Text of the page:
The Consumer Product Safety Commission yesterday voted to seek penalties against three companies believed to have purposely distributed children's pajamas treated with Tris, a cancer-causing chemical, after they had been banned by the government.

The hazardous garments are among hundreds of thousands of Tris-treated children's pajamas believed to have reached retail stores in the last year or so -- in some cases apparently sneaked onto the shelves by companies that found the product to expensive to dispose of or hold.

"We're finding it in many places all of a sudden," said John Bell, a spokesman for the CPSC.

Tris is a fire retardent that has been found to be carcinogenic. It was widely used in children's sleepwear before it was banned in 1977.

The CPSC said it will seek fines of $500,000 each -- the maximum penalty allowable under its civil proceedings -- against Hollywood Needlecraft Inc. of Los Angeles, which the commission charges distributed the sleepwear that at some point was packaged in bags labeled "no Tris," and against John R. Lyman Co. Inc. of Chicopee, Mass. and S. Schwab Co. Inc. of Cumberland, Md.

"In all three cases they knew what they were doing," the complaint alleges, according to Bell. Most of the small pajamas were located and destroyed, he said, but the agency has no exact count of how many may be in use. The charge against Hollywood Needlecraft and Schwab is that they failed to report the distribution of the garments. The charge against Lyman is that the firm knowingly distributed a defective product.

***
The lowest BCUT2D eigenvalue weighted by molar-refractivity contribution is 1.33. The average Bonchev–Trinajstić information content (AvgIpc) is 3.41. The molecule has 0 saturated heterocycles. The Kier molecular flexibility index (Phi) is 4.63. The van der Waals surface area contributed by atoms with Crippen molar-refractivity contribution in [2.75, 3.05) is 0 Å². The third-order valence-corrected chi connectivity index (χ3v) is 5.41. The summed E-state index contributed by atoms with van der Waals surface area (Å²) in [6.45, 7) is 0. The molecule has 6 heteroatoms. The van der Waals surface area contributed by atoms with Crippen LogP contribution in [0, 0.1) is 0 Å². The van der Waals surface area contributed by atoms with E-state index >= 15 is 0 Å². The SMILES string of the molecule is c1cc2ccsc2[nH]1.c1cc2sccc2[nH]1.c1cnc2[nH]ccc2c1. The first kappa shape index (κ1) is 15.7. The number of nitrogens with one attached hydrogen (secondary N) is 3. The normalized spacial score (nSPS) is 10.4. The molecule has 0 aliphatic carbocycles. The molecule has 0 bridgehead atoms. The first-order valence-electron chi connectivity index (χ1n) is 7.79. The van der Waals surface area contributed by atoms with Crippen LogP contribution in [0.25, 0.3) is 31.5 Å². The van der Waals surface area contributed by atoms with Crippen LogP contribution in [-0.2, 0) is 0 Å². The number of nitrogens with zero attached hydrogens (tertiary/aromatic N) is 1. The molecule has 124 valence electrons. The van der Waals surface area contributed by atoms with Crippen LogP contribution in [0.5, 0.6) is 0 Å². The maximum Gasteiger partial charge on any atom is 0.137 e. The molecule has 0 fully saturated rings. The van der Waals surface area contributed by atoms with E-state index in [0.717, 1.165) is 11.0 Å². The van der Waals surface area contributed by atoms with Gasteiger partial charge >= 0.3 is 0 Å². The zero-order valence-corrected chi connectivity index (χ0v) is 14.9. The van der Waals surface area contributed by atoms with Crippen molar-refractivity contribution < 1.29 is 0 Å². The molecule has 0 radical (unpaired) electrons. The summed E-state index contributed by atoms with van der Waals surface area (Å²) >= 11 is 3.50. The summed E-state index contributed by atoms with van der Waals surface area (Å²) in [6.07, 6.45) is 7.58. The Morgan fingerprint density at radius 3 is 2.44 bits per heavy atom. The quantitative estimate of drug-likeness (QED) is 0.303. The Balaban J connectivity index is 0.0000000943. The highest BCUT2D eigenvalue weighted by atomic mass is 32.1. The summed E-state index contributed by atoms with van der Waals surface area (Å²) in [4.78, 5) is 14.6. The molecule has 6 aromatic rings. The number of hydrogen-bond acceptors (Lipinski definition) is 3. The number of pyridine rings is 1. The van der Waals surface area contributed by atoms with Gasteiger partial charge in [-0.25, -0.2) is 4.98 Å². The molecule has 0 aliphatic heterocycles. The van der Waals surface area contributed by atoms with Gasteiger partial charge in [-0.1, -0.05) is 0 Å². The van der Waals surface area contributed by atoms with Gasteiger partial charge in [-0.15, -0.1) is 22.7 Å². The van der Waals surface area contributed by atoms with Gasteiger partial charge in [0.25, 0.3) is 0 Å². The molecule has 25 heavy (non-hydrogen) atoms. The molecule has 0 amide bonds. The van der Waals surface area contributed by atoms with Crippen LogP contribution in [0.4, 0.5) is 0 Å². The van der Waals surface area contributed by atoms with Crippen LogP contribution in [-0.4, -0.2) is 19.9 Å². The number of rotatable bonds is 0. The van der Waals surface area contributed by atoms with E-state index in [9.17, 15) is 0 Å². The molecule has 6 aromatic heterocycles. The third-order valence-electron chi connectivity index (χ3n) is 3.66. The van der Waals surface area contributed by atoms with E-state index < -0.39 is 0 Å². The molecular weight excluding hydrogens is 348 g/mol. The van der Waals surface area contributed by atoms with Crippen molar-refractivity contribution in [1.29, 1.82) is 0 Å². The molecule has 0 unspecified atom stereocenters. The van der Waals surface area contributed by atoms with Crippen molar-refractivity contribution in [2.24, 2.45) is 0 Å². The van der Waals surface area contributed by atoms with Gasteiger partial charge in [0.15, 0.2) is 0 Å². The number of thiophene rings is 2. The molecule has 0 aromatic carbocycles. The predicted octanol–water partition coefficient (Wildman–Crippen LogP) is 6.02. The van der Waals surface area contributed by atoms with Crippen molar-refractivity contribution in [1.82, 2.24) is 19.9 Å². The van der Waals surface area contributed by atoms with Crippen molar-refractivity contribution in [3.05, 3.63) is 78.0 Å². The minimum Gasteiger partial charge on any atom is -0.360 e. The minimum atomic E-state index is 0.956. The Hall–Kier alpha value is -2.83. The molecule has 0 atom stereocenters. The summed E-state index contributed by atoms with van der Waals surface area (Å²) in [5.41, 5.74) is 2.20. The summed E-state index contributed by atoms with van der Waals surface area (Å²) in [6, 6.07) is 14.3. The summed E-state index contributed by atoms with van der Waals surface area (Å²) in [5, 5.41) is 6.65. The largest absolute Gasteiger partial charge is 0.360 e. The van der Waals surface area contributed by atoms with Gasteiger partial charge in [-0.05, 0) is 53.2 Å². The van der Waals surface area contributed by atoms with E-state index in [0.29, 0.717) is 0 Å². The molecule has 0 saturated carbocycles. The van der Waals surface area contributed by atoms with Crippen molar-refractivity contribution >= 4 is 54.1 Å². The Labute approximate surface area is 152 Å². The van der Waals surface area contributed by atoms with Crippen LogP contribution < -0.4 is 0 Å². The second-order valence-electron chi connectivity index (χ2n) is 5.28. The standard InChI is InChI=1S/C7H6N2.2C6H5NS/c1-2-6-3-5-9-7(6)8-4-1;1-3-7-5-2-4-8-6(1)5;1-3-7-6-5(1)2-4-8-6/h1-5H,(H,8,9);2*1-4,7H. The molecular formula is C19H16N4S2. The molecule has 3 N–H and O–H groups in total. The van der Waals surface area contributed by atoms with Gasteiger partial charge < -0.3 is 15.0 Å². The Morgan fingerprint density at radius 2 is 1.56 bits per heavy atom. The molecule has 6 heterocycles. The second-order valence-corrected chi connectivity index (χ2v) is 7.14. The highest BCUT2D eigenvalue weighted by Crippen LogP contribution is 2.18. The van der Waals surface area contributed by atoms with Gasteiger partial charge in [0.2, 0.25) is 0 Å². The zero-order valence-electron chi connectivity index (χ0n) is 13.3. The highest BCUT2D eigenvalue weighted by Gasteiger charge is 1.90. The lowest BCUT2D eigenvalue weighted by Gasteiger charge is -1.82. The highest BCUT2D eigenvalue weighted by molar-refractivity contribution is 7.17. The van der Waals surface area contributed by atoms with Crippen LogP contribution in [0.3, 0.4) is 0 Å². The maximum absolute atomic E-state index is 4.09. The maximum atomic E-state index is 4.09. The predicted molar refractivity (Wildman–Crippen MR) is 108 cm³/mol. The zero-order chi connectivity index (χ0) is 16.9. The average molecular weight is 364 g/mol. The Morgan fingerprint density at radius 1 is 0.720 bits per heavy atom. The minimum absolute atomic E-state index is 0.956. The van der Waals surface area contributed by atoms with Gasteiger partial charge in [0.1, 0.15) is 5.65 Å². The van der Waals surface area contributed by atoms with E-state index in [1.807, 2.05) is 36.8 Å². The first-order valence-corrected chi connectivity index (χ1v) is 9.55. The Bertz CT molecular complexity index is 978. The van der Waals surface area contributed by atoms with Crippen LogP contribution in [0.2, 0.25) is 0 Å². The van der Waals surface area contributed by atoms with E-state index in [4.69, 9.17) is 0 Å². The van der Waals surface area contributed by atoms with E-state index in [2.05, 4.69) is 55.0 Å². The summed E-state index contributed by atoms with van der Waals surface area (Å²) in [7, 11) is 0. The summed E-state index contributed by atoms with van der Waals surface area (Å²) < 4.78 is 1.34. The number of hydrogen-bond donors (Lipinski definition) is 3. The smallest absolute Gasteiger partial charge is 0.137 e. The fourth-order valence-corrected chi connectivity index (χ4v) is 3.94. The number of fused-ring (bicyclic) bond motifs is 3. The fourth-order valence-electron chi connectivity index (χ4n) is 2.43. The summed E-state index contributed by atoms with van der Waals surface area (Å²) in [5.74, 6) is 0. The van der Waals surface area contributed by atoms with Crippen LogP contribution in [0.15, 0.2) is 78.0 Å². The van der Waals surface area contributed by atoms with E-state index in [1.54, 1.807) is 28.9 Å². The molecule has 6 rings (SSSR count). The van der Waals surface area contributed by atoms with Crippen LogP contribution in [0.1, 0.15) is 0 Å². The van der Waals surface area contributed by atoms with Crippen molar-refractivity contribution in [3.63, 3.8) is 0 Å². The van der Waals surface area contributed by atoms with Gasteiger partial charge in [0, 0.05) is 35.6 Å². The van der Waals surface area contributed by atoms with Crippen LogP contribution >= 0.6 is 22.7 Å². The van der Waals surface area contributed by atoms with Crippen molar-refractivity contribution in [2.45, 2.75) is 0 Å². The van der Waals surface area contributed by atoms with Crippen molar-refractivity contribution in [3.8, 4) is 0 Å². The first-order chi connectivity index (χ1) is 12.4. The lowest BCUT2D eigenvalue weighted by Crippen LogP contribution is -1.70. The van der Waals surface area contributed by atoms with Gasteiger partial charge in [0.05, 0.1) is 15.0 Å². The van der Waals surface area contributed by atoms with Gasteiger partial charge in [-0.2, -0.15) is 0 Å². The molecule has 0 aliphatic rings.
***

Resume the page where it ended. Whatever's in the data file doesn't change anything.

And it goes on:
Officials for Schwab and Hollywood Needlcraft said they had no comment on the CPSC's action. No official of the Lyman Co. could be reached for comment.

About 6.5 million Tris-treated garments still are being held by rag cutters or manufacturers. Another 2.5 million have been cut into industrial wiping clothes or destroyed, but some companies have complained about the cost of disposal.

Some of the Tris-treated garments have been exported.

According to the complaint, Hollywood Needlecraft, which manufactures children's sleepwear and clothing, sold Tris-treated garments to Ely Finer Co. Some of the garments were later sold to a Granada Hills department store.

The CPSC later determined that approximately 8,000 pounds of the children's pajamas and nightgowns -- or some 25,000 garments -- had been sold through the company's mill outlet. The company agreed to post repurchase and refund signs.

According to the complaint against Schwab, the children's clothing manufacturer sold Tris-treated garments to a Wichita, Kas. firm that was told by a company represenative that they could be sold. The buyer subsequently discovered this was untrue and contacted Schwab, which agreed that the garments should not be sold. They were not.

The CPSC has warned parents to buy no sleepwear from which either the manufacturer's or contents labels have been removed.